My current system consists of:

    PC with:
    ASUS MoBo
    i7 Intel Processor
    12GB RAM
    1Tb SSD
    M-Audio 1010 Soundcard
    Dual 17inch touch monitors

    Windows 10

    vArranger
    Band in a Box 2016
    Native Instruments Komplete 10 Ultimate (mainly using Kontakt5 Sampler with NI's Virtual Instruments in the K10 Ultimate bundle, plus some third party libraries - Vir2 Instruments and Sonic Reality)
    Hauptwerk V4 Advanced Edition
    Silver Octopus 80 Rank Willis Pipe Organ samples
    Paramount 4/50 Theatre Organ samples

    Cakewalk Sonar Platinum

    Edirol PCR800 61Note MIDI Controllers (stacked into a console organ configuration)
    Roland A800 61Note MIDI Controllers
    Roland PK5 13Note MIDI Pedalboard
    Roland RD64 (64Note Hammer Action controller/piano)
    Novation Zero SL Mkii MIDI Controller
    Expression and sustain pedals

    Hammond 25Note MIDIfied Pedalboard
    Conn/Klann 32Note Concave & Radiating AGO Spec MIDIfied pedalboard

    Roland XV5080 Sound Module
    Yamaha Motif ES Rack Module
    Ensoniq MR Rack Sound Module
    Hammond Suzuki XM2 Sound Module + XMC

    Behringer Mixer
    Pyle 8 Channel Amp
    Various speakers
    2 x Leslie 710s


    Standalone Yamaha CP4 stage piano

    A range of old Allen Organs waiting for conversion to MIDI controllers
    Last edited by Momboc; 08-01-2016, 06:21 PM.

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  • Momboc
    replied
    I just cross-graded from Native Instruments 'Komplete' Version 8 to the Komplete 9 Ultimate package.

    If any one is interested in emulating my MIDI driven, software sampled organ approach, Native Instruments occasionally offer special deals on their products. Up until the 9th November 2013, they have a half price special on their Komplete 9 and Komplete 9 Ultimate bundles.

    Of course, if you are starting from scratch you would need to buy the full version and not the upgrade or crossgrade. Komplete 9 (full boxed version) is discounted to $499 USD and Komplete 9 Ultimate (full boxed version) is discounted to $999 USD.

    If you don't want the entire Komplete bundle then you can buy a full version (at half price) of Kontakt for $199.50 USD which includes the Kontakt library of 1000 instruments (43 GB of samples).

    The Kontakt library instruments are here

    http://www.native-instruments.com/en...rview/library/

    I originally bought Komplete because it contains a large bundle of NI products - particularly the full version of Kontakt (the sample engine) plus it contains a massive number of additional sampled instrument libraries. This includes 16,000 sounds and 370 GB of samples.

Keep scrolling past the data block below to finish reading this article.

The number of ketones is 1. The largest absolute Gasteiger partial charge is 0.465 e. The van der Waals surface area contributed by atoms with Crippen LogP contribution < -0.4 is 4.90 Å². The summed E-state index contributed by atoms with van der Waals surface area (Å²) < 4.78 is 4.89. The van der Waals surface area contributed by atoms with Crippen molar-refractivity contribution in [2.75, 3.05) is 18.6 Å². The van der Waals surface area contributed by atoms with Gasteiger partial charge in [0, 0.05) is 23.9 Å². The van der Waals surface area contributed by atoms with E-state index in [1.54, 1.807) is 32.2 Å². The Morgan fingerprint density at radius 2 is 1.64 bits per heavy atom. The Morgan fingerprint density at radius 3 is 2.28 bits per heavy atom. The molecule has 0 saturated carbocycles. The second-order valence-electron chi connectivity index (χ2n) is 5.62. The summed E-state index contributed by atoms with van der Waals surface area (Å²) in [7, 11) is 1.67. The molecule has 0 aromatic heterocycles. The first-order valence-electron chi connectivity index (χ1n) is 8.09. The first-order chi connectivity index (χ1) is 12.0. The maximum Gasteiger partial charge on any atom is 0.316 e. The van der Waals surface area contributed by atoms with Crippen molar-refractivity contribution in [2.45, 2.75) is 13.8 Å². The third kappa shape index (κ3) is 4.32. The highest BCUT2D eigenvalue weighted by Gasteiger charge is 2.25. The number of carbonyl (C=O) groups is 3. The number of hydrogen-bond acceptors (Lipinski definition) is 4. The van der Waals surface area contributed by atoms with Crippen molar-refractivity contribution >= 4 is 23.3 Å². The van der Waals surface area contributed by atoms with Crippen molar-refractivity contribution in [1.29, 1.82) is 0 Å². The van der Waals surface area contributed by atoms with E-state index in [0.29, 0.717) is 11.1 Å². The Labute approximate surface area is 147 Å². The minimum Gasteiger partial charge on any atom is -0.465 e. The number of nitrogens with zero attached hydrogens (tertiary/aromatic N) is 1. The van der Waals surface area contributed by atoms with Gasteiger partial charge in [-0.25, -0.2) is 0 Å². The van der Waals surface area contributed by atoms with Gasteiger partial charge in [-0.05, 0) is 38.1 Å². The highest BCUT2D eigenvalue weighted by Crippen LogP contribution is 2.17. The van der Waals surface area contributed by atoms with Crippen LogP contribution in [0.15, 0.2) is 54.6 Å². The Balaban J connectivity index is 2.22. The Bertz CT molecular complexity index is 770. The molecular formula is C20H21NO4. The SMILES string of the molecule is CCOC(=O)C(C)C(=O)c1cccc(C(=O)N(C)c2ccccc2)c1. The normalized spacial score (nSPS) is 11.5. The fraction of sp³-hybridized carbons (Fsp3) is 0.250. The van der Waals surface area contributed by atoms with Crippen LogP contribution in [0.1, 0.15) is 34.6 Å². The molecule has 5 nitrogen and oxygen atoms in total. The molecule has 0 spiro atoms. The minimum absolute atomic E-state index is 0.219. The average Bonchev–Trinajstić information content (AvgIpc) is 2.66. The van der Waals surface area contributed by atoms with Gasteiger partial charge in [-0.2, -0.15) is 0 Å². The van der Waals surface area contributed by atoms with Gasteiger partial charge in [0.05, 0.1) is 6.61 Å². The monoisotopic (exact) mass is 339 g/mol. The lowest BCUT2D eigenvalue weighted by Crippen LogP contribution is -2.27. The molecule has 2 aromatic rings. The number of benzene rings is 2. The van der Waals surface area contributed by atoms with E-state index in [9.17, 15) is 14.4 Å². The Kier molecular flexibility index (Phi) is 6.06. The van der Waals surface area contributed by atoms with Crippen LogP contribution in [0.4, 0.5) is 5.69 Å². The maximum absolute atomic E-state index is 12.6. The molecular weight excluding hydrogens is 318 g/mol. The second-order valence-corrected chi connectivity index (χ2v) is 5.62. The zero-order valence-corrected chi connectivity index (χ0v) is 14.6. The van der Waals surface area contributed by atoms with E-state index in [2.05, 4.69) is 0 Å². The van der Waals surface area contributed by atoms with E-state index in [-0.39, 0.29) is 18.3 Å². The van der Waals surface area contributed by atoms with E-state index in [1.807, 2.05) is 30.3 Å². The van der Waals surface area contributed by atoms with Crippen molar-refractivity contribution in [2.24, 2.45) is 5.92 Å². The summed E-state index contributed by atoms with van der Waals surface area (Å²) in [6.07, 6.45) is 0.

http://www.native-instruments.com/en...uded-products/


    I really must get around to producing a demo video of what my system can do.

    Leave a comment:


  • Directora13
    replied
    and THANK YOU for the pcorgan.com link ! So many realistically possible options, even for me!

    Leave a comment:


  • Directora13
    replied
    Hello and thanks for your help.

    I sing and play piano/keyboard, but I want to master pedals on a pipe organ, or any full AGO pedalboard. I use my fp-7 for gigs, so is it possible to disconnect it and reconnect the pedal board ? I The more I read and check out classifieds the more inclined I am to wait out a 32 board and buy two smaller keyboards and set things up myself. That or save my pennies and buy something newer. I would love something like the organ that was at the right of your screen on your Youtube video.

    Good luck with your project . lovely organ. I will keep reading and learning

    Leave a comment:


  • Momboc
    replied
    Originally posted by Directora13 View Post
    Wow .. thank you so much for such detailed information.. while I am not handy with a soldering iron, one of my band
    members is and we were discussing my midi/organ dream/project just yesterday.
    I'm inclined toward an AGO spec 32 note pedal organ, if I can find one, otherwise this is a great alternative and probably more within my budget (sigh).
    I keep checking ebay and craigs list but feel overwhelmed by the choices. Lots of Hammonds and Lowrys but I'm not sure if that's the sound I'm looking
    for... and lots of tabs/functions I'm not familiar with, but then again , may in the future need to be. I currently play on a Reuben Midmer pipe organ